Spoiled Teens Deploy Arsenal Of Brand-Specific Nags

Cincinnati Enquirer: American teenagers spend more than $150 billion a year – more than the gross domestic product of Finland, Ireland or Chile.
These eager young consumers are the darlings of marketers, who pump more than $15 billion into getting them to buy everything from Louis Vuitton purses – de riguer for back-to-school this fall – to BlackBerry personal digital assistants.
But their freewheeling spending is causing more than just fights with Mom and Dad over the “need” for that hot new $249 T-Mobile Sidekick cell phone. It’s setting them up for a future financial fall that experts say will reverberate through the economy.
Early overindulgence is leading teens to unrealistic lifestyle expectations, weakening their work ethic and plunging them into disastrous financial practices that will haunt them for life, economists and employers say.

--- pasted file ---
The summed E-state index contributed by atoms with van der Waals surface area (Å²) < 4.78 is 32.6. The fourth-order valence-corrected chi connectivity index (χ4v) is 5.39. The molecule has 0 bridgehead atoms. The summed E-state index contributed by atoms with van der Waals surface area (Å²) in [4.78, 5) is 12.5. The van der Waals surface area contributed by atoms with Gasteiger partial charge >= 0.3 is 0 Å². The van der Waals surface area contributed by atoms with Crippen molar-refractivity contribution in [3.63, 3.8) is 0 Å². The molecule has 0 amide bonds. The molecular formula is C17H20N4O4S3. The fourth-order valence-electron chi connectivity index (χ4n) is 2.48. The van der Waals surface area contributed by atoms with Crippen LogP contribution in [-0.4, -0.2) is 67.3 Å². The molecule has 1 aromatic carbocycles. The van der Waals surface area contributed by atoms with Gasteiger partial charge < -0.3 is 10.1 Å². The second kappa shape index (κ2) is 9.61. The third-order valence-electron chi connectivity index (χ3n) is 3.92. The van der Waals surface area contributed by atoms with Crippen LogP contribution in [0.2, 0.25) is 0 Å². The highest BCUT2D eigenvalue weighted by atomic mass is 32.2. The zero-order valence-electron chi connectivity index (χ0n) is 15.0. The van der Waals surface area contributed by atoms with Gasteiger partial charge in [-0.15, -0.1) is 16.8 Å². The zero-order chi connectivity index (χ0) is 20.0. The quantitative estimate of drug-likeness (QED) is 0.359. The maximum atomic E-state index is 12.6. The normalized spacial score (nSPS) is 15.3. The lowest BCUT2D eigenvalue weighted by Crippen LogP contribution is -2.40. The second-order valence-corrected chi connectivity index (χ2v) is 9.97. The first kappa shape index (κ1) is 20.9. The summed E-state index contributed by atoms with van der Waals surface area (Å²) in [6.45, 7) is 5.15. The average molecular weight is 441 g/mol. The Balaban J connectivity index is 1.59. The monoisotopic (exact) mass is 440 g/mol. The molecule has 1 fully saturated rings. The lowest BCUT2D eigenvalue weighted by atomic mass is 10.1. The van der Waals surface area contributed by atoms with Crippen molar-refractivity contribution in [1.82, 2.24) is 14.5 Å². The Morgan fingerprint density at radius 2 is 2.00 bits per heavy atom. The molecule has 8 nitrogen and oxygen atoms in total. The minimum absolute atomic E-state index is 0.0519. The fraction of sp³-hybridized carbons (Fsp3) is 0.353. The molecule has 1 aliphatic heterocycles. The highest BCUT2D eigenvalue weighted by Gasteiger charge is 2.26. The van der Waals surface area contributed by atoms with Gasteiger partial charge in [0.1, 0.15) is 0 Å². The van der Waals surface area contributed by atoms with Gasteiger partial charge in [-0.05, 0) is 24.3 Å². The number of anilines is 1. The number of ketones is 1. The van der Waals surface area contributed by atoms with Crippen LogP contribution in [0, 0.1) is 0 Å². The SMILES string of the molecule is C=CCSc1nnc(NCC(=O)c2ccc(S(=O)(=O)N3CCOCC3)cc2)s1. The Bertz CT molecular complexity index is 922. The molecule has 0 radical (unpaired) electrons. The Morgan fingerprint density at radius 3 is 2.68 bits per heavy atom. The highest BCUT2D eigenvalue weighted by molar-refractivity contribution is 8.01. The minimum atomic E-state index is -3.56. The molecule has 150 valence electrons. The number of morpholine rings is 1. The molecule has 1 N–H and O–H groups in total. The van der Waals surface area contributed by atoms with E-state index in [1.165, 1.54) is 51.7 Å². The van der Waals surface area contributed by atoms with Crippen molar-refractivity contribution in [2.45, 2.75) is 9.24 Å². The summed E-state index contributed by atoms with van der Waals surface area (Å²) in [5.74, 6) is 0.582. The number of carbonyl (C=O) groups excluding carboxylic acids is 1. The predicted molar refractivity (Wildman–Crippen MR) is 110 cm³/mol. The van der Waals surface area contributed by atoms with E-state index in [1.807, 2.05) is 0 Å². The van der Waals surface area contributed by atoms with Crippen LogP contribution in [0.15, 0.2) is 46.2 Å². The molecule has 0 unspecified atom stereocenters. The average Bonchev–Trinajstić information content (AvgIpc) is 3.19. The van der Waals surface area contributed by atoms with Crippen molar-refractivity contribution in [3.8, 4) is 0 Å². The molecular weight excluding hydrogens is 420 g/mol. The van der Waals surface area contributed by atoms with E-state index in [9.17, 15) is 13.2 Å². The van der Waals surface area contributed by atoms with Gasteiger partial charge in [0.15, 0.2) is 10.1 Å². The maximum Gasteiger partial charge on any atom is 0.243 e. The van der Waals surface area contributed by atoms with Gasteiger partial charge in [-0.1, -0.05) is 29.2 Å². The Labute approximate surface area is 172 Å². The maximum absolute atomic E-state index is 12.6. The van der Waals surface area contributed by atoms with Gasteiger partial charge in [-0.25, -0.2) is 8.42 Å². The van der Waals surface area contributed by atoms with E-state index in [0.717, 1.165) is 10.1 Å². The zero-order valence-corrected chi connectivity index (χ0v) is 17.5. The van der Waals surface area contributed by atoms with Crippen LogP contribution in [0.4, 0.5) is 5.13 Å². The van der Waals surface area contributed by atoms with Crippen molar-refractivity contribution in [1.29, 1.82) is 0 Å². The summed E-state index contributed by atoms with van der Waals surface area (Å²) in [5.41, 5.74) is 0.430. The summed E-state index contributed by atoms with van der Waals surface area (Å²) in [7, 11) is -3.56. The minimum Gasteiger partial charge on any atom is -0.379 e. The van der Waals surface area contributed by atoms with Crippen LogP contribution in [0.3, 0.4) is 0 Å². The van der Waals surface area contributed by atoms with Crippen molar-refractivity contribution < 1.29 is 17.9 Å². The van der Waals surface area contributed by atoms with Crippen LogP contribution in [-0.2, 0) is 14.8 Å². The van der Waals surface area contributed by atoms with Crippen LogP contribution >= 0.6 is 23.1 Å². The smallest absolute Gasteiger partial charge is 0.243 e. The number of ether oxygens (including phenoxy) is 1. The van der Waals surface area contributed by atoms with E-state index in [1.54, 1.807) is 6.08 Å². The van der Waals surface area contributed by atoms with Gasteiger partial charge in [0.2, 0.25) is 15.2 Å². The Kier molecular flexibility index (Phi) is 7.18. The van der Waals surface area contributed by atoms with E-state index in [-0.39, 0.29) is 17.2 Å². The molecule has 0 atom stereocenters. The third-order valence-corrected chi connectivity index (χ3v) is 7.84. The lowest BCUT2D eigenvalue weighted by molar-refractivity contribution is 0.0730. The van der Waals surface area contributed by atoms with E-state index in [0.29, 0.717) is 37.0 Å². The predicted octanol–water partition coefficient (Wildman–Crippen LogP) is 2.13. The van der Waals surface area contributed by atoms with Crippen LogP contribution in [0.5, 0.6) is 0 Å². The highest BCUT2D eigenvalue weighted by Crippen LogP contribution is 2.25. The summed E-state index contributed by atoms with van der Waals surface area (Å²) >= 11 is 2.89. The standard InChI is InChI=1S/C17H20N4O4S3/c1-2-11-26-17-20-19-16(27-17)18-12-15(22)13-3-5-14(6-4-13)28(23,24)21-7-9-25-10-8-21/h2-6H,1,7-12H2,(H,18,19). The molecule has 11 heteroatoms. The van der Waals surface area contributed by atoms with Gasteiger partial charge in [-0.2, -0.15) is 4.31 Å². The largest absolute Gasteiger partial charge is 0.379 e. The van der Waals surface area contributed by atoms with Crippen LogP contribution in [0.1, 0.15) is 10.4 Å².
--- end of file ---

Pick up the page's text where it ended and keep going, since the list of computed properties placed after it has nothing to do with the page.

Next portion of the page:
“There’s a disconnect between effort and reward,” said Florida psychologist Gary Buffone, author of the book “Choking on the Silver Spoon: Keeping Your Kids Healthy, Wealthy and Wise in a Land of Plenty.” “Over time kids don’t learn to deal with frustration well. They’re used to getting what they want when they want it. And there’s a loss of energy, ambition and motivation.”
Buffone said families of all incomes succumb to overindulgence. “Spoiling kids isn’t tied to a parent’s net worth as much as to a style of parenting,” he said. “It’s where parents rely more on things and money than on direct involvement with their kids. It’s a kind of selling out.”
Former Texas A&M University marketing professor James McNeal said it starts early, when babies are first taken to the mall at the median age of two months. It bears fruit when they begin asking for brand-name cereal at age 2, and gathers clout in primary school when 92 percent of their pestering is name-brand requests. By high school, it’s in full bloom when teens trek to the mall 54 times annually to everyone else’s 39 times, and know that an average of nine “nag attacks” will lead parents to reach for the plastic.



About David Burn

I wrote my first ad for a political candidate when I was 17 years old. She won her race and I felt the seductive power of advertising for the first time. Today—after working for seven agencies in five states—I am head of brand strategy and creative at Bonehook in Portland, Oregon.